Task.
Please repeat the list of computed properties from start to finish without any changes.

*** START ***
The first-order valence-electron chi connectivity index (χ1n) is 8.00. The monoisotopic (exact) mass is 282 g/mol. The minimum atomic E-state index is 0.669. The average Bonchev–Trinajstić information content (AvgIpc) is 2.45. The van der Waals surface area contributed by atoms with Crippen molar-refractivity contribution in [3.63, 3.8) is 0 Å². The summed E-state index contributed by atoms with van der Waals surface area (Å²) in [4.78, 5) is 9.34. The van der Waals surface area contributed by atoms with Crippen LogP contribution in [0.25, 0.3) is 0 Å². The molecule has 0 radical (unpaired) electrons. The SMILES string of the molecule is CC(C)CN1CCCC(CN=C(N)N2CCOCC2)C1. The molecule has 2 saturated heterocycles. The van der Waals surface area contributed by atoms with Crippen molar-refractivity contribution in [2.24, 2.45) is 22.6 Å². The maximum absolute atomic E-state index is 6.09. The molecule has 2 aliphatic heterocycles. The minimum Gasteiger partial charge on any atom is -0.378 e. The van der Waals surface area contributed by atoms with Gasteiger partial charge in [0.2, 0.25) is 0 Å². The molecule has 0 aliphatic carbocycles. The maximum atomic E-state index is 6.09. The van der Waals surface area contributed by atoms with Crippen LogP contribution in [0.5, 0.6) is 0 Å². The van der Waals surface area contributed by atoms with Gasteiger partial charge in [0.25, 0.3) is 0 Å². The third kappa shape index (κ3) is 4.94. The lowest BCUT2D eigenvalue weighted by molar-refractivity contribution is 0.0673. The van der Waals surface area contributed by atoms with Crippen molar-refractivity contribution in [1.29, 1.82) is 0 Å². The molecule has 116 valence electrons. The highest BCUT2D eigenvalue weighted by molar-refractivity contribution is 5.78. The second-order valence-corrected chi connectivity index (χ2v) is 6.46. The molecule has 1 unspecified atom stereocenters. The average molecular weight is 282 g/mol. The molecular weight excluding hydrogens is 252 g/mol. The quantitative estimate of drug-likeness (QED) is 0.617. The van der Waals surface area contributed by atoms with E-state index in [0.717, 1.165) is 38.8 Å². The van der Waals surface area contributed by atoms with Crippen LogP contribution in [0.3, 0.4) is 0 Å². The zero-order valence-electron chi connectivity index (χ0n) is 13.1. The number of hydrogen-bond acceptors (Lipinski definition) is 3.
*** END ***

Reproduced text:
The first-order valence-electron chi connectivity index (χ1n) is 8.00. The monoisotopic (exact) mass is 282 g/mol. The minimum atomic E-state index is 0.669. The average Bonchev–Trinajstić information content (AvgIpc) is 2.45. The van der Waals surface area contributed by atoms with Crippen molar-refractivity contribution in [3.63, 3.8) is 0 Å². The summed E-state index contributed by atoms with van der Waals surface area (Å²) in [4.78, 5) is 9.34. The van der Waals surface area contributed by atoms with Crippen LogP contribution in [0.25, 0.3) is 0 Å². The molecule has 0 radical (unpaired) electrons. The SMILES string of the molecule is CC(C)CN1CCCC(CN=C(N)N2CCOCC2)C1. The molecule has 2 saturated heterocycles. The van der Waals surface area contributed by atoms with Crippen molar-refractivity contribution in [2.24, 2.45) is 22.6 Å². The maximum absolute atomic E-state index is 6.09. The molecule has 2 aliphatic heterocycles. The minimum Gasteiger partial charge on any atom is -0.378 e. The van der Waals surface area contributed by atoms with Gasteiger partial charge in [0.2, 0.25) is 0 Å². The molecule has 0 aliphatic carbocycles. The maximum atomic E-state index is 6.09. The van der Waals surface area contributed by atoms with Crippen LogP contribution in [0.5, 0.6) is 0 Å². The van der Waals surface area contributed by atoms with Gasteiger partial charge in [0.25, 0.3) is 0 Å². The third kappa shape index (κ3) is 4.94. The lowest BCUT2D eigenvalue weighted by molar-refractivity contribution is 0.0673. The van der Waals surface area contributed by atoms with Crippen molar-refractivity contribution in [1.29, 1.82) is 0 Å². The molecule has 116 valence electrons. The highest BCUT2D eigenvalue weighted by molar-refractivity contribution is 5.78. The second-order valence-corrected chi connectivity index (χ2v) is 6.46. The molecule has 1 unspecified atom stereocenters. The average molecular weight is 282 g/mol. The molecular weight excluding hydrogens is 252 g/mol. The quantitative estimate of drug-likeness (QED) is 0.617. The van der Waals surface area contributed by atoms with E-state index in [0.717, 1.165) is 38.8 Å². The van der Waals surface area contributed by atoms with Crippen LogP contribution in [0.3, 0.4) is 0 Å². The zero-order valence-electron chi connectivity index (χ0n) is 13.1. The number of hydrogen-bond acceptors (Lipinski definition) is 3.